Agriculture in Punjab suffered due to creation of Punjabi Suba, assert experts

The Trifurcation of Punjab in 1966 led to the division of waters between the state and newly-carved state of Haryana. This led to an adverse impact on Punjab’s agriculture, many experts believe.

Written by Divya Goyal | Published:October 24, 2016 4:47 am
50 anniversary, punjab history, punjab trifurcation, indian express, agriculture punjab, punjab irrigation, Photo for representational purpose. (AP Photo)

The Trifurcation of Punjab in 1966 led to the division of waters between the state and newly-carved state of Haryana. This led to an adverse impact on Punjab’s agriculture, many experts believe.

“Exclusion of Yamuna, which flowed in undivided Punjab, from the water sharing calculations has been disastrous and gross injustice to Punjab,” says Dr SS Johl, a renowned agriculture and food economist. “The average flow of our rivers was calculated but the Yamuna’s waters, which flows through Haryana, was never calculated. If Haryana, which does not touch Ravi, Beas and Sutlej, has right over these rivers, then why does Punjab not have same right over Yamuna waters?”

Dr Johl says that despite the fact that Punjab’s rivers hardly passed through Rajasthan and Delhi, the state was giving them water. “And then after creation of Haryana, even they were allocated share from our waters but without thinking once that where would farmers of Punjab go. I am very peeved over these mindless decisions taken in the past. And now this Punjab Suba celebration is as meaningless as it can be,” said Dr Johl.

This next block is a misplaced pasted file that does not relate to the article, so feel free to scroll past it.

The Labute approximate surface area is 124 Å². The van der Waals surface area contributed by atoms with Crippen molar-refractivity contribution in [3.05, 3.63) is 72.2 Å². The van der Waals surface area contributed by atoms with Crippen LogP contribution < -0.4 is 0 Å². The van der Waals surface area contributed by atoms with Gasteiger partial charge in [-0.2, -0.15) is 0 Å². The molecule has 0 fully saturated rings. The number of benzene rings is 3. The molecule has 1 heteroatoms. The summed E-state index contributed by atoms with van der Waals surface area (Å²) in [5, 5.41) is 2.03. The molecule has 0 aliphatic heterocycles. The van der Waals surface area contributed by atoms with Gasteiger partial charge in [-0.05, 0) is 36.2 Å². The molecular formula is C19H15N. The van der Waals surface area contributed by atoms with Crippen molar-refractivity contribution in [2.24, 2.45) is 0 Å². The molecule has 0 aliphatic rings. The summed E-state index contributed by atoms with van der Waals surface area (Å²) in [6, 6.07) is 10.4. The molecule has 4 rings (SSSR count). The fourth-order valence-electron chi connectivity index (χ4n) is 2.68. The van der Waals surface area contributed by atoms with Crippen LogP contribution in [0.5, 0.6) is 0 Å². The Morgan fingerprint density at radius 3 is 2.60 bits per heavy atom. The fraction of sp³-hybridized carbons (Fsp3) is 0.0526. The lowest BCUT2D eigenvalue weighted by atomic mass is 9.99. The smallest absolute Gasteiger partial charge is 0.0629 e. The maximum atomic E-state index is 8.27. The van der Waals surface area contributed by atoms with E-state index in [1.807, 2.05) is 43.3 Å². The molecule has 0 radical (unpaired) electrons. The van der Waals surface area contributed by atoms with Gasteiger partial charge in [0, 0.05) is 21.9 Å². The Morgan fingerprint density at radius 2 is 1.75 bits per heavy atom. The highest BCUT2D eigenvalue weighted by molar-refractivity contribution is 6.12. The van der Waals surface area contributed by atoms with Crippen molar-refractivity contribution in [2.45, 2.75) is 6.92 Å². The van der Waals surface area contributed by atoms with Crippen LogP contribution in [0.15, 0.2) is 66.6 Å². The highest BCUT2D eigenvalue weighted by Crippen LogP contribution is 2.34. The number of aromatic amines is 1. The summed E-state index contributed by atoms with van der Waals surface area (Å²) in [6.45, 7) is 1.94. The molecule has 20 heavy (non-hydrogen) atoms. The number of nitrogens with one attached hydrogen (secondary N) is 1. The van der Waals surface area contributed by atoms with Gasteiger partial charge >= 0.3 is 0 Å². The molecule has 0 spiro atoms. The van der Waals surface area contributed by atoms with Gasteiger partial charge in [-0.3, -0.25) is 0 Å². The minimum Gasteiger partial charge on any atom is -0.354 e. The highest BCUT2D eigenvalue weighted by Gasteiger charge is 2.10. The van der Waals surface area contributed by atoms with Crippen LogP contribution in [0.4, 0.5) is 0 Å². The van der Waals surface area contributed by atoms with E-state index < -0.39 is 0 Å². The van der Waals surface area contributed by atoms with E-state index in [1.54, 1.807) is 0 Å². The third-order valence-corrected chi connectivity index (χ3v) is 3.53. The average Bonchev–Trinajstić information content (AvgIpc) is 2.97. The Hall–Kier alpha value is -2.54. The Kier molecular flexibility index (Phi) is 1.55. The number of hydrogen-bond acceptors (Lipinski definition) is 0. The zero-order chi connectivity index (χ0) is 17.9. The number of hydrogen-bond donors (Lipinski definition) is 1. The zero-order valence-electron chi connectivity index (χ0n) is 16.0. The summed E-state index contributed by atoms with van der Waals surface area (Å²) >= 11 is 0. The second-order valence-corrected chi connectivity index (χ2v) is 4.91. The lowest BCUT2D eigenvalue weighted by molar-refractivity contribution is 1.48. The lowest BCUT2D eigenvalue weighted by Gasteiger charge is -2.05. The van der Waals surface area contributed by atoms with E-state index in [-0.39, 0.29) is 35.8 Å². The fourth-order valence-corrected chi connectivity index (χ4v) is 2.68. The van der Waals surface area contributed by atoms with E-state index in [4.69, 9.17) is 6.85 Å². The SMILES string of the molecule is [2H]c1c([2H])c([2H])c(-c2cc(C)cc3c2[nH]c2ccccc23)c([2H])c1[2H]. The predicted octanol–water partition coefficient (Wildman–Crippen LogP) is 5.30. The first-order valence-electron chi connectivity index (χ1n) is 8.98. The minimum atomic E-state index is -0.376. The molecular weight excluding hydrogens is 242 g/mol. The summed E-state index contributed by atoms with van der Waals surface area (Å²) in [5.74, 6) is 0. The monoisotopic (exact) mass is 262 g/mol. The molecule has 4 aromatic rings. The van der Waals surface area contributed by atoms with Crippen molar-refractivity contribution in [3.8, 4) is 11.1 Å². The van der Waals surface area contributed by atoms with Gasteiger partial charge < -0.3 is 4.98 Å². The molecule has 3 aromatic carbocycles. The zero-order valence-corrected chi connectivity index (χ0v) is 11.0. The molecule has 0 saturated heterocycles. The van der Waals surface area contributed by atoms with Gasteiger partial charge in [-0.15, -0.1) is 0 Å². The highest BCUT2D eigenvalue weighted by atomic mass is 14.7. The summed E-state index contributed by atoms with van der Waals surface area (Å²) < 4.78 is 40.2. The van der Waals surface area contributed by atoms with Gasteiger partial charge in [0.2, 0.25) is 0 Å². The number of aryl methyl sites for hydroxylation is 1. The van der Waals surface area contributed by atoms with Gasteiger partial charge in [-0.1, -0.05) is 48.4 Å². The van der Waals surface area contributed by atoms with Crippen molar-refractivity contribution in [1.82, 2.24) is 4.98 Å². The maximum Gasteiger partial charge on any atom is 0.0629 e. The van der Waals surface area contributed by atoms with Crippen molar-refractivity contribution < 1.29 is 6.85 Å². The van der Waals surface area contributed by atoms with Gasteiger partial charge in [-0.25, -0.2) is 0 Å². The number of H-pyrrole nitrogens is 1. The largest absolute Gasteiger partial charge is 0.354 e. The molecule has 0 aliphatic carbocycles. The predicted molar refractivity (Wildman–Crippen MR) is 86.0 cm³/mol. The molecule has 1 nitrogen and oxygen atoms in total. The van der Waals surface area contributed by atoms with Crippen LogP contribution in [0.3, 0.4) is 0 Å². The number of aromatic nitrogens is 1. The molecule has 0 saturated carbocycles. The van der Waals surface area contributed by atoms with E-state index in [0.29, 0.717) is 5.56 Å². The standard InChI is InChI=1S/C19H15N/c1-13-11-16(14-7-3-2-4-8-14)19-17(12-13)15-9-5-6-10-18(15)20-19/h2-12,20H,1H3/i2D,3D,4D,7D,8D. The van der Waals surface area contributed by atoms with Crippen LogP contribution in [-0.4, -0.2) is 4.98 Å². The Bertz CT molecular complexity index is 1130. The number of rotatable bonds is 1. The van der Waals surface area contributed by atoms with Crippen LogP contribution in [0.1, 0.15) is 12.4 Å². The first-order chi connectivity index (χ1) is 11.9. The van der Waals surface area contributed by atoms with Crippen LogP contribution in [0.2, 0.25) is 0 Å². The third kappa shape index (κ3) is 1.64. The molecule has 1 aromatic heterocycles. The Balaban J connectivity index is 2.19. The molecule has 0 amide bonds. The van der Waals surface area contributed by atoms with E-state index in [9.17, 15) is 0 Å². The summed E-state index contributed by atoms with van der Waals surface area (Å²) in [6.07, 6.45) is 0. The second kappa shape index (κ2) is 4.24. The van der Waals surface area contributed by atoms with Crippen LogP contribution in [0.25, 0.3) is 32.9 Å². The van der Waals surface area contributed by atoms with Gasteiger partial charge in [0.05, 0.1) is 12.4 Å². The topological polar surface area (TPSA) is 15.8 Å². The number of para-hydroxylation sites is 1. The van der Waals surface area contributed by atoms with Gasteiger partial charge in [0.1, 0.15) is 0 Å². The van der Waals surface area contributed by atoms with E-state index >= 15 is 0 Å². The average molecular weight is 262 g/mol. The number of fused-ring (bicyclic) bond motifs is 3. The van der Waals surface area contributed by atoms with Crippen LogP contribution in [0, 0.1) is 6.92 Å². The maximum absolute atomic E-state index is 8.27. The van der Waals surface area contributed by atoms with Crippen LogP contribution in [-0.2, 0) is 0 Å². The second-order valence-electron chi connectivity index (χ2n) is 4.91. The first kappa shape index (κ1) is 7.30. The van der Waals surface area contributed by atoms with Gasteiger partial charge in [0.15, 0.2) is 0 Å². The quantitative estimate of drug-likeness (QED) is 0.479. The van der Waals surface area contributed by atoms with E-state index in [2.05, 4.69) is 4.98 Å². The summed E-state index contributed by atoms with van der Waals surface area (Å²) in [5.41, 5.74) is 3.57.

According to Dr Johl, the trifurcation did not work to Punjab’s favour and that today Haryana and Himachal Pradesh have raced ahead of Punjab.

“Isn’t it shocking that a state which has three rivers —Sutlej, Beas and Ravi — is not even irrigating 25 per cent of its fields through canals? Seventy per cent of our irrigation is dependent on underground water,” he says.

Dr Gurdev Singh Hira, former additional director research, Punjab Agriculture University, says, “Our own rivers are not irrigating the majority of our fields so does our state, Punjab, really justify the tag of ‘the land of five rivers’?” He also feels that the situation will only worsen in the years to come as pressure on water resources on both the states will increase.

Dr Hira that constant increase in areas under paddy cultivation in both Punjab and Haryana has further aggravated the problem. “We have 28 lakh hectares under paddy and Haryana has almost 11 lakh hectares. This will only intensify need for water,” he said.

However, Dr GS Kalkat, Chairman Punjab State Farmers Commission, maintains that Punjab’s trifurcation did not have any negative affect on farming and agriculture.

“In fact I would say the impact has been positive. Agriculture output increased manifold only after 1966 and Punjab spearheaded the market. I can’t see any negative impact. Farmers are still getting the waters they used to get earlier. Just that now the land purchasing outside the state has declined but that is a problem everywhere now,” said Kalkat.

However, he predicted problems if Punjab had to spare more waters for Haryana. “Already 75 per cent irrigation in Punjab is dependent on groundwater. We cannot afford to increase that further.” he said.